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Is it a wrap for the gold rally?

Gold has seen a rally in its price since the beginning of the year due to market uncertainty. However, with the improving economic situation in the US, this might be coming to an end.

by Nikolai Kuznetsov

Since the beginning of the year gold has experienced a consistent upward trajectory; making it the best performing commodity of 2016, having gained 19% in value since the year began. Analysts at Global Intergold attributed the sustained growth in gold price to the fear that gripped the financial markets at the beginning of the year; making investors run to gold as safe haven. The fear in the market was as a result of the slow-down in China and the shocks it sent into the market as it transitions into a new economic strategy. Everyone eyed the gold and it kept reaching new highs each day. However, the sweet ride might be tipping off and the gold might be starting to cool off.

Last month in February 2016 Janet Yellen delayed the rate that was expected to come in March following a similar rate hike in December. In her submissions, she said that she was monitoring the global economic trends with a specific focus on China, as well as monitoring the local economic indicators in the US before deciding on whether to raise the rates or not. Statistics from the labor market were among her list of items to watch as well as the inflation rates.

From the data released by the US labor department last Friday, it is clear that more jobs were created in February than in January 2016; with the figures standing at 242,000 and 151,000 respectively. Even with the increase in the number of jobs created, wage rates remained unchanged over the same period. The inflation rate remained at the eight-year low of 4.9% as per January. The growth in job numbers has however been interpreted to mean that the US is no longer being dragged down by the Chinese slow-down; and potentially evading the looming global recession. With this kind optimism starting to circulate in the financial markets, we will see more investors turning back to their normal financial instruments in the financial markets. This is because in the long-run gold is a store of value which cannot deliver as high returns as investing the stock and currency markets.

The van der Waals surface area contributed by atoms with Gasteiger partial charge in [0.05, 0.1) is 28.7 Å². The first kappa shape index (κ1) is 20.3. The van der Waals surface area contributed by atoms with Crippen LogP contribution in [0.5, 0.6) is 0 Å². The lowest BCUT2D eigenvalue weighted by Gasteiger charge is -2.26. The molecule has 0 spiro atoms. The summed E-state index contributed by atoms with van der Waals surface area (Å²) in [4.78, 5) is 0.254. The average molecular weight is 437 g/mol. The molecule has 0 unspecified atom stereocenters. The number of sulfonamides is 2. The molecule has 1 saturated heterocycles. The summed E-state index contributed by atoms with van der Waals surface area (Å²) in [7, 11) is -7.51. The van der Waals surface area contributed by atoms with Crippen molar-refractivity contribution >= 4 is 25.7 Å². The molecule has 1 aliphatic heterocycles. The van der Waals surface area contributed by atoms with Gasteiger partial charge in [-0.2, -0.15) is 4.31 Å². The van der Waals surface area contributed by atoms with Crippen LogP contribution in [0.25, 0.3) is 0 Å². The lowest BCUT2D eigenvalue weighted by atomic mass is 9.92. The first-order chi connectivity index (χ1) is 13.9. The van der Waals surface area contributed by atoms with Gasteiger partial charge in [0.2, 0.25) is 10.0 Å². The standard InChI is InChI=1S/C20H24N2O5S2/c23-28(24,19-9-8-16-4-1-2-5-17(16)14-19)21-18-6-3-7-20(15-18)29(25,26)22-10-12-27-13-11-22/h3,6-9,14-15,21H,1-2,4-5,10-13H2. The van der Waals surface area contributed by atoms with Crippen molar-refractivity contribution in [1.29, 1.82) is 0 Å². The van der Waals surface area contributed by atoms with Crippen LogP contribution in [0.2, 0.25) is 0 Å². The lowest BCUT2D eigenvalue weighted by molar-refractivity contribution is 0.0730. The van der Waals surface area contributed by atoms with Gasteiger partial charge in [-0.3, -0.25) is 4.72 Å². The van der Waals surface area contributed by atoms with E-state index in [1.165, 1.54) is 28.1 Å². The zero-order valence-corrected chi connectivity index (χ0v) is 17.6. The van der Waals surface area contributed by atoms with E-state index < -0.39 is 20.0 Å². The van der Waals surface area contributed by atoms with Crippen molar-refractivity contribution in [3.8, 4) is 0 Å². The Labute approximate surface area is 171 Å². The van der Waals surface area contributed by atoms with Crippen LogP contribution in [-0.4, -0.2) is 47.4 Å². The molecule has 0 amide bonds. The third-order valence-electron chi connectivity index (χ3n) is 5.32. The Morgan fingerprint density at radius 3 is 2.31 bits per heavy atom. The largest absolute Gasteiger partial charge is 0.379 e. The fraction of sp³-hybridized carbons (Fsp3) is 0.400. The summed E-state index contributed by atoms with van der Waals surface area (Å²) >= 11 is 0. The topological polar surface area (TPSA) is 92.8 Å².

From the European Union (EU), the president for the European Central Bank (ECB) Mario Draghi announced yesterday that they were expanding the stimulus package that they began one year ago. He quoted the slow-down in China too as one of the reasons they had to protect the Eurozone through further quantitative easing; in addition to weak demand in the market which is threatening to drive the region into deflation. Under the new expanded stimulus package, the ECB lowered its benchmark rate to zero while reducing the rate on the cash parked overnight by banks by 10 basis points to -0.4%. As expected, the news sent the dollar appreciating against the euro immediately thereafter. In addition, stocks in Europe started gaining as investors started shifting their money from bonds to equities.

Normally, gold and the dollar have an inverse relationship; with gold losing its value as the dollar gains and vice versa. With the dollar poised to appreciate against the euro, we can expect that gold prices will start plateauing in the short term; if the principle of their inverse relationship is to remain true. On the other hand we have the interest rate in the US expected to go up as the labor sector improves. This again is not good news for gold since it normally loses value when interest rates rise as most investors prefer to free up their cash at such times to take advantage of the potentially higher returns from the bond markets as compared to the stability on price offered by gold.

It is however important to note that interest rates are falling in Europe with some countries already in negative interest rate territory, which may encourage investors to opt for gold. Whichever of the two regions that has the bigger pull for investors will therefore end up determining whether the gold prices will go up or slip down.

Another factor to consider when looking at how the price of gold may move in the near term is the relationship it has with inflation. When inflation is rising, investors habitually prefer to preserve the value of their wealth in gold as currencies lose their value. On the other hand, as inflation falls, investors will sell off their gold and use their money to start acquiring other investment instruments. Currently, the euro zone is experiencing low inflation that threatens to dip into deflation; in the US inflation is at an eight-year low. Both scenarios seem to be encouraging investors to sell their gold and invest elsewhere.

However, with other factors that must be considered such as interest rates and the strength of the dollar, it becomes a little more complicated to make a straight forward prediction.

 

*This post was published according to the "Contributed Article Terms and Conditions"

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